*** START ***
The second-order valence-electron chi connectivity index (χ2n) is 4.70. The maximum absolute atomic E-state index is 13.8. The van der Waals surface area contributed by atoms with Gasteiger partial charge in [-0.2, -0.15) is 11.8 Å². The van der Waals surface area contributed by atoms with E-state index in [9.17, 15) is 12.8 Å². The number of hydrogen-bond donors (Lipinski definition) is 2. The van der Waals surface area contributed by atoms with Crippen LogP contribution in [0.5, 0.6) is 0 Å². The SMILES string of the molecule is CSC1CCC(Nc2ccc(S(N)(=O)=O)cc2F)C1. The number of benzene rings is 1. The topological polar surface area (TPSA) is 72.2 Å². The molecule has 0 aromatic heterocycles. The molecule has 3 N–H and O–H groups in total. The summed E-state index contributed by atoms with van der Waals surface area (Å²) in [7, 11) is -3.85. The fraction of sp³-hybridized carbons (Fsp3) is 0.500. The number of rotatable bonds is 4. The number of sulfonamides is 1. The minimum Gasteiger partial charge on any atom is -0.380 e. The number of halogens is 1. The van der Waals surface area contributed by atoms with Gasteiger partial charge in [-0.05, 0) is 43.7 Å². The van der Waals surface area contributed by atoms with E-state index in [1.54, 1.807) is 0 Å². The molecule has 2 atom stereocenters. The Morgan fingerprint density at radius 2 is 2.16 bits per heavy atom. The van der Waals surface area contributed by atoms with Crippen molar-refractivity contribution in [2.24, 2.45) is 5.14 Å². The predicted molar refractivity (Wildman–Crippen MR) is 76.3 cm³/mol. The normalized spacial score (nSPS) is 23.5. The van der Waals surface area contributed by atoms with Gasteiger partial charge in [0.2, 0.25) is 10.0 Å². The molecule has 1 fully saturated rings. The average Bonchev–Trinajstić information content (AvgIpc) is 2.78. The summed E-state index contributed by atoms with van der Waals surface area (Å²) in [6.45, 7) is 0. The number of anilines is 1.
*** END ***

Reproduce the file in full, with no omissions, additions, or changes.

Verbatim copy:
The second-order valence-electron chi connectivity index (χ2n) is 4.70. The maximum absolute atomic E-state index is 13.8. The van der Waals surface area contributed by atoms with Gasteiger partial charge in [-0.2, -0.15) is 11.8 Å². The van der Waals surface area contributed by atoms with E-state index in [9.17, 15) is 12.8 Å². The number of hydrogen-bond donors (Lipinski definition) is 2. The van der Waals surface area contributed by atoms with Crippen LogP contribution in [0.5, 0.6) is 0 Å². The SMILES string of the molecule is CSC1CCC(Nc2ccc(S(N)(=O)=O)cc2F)C1. The number of benzene rings is 1. The topological polar surface area (TPSA) is 72.2 Å². The molecule has 0 aromatic heterocycles. The molecule has 3 N–H and O–H groups in total. The summed E-state index contributed by atoms with van der Waals surface area (Å²) in [7, 11) is -3.85. The fraction of sp³-hybridized carbons (Fsp3) is 0.500. The number of rotatable bonds is 4. The number of sulfonamides is 1. The minimum Gasteiger partial charge on any atom is -0.380 e. The number of halogens is 1. The van der Waals surface area contributed by atoms with Gasteiger partial charge in [-0.05, 0) is 43.7 Å². The van der Waals surface area contributed by atoms with E-state index in [1.54, 1.807) is 0 Å². The molecule has 2 atom stereocenters. The Morgan fingerprint density at radius 2 is 2.16 bits per heavy atom. The van der Waals surface area contributed by atoms with Crippen molar-refractivity contribution in [2.24, 2.45) is 5.14 Å². The predicted molar refractivity (Wildman–Crippen MR) is 76.3 cm³/mol. The normalized spacial score (nSPS) is 23.5. The van der Waals surface area contributed by atoms with Gasteiger partial charge in [0.2, 0.25) is 10.0 Å². The molecule has 1 fully saturated rings. The average Bonchev–Trinajstić information content (AvgIpc) is 2.78. The summed E-state index contributed by atoms with van der Waals surface area (Å²) in [6.45, 7) is 0. The number of anilines is 1.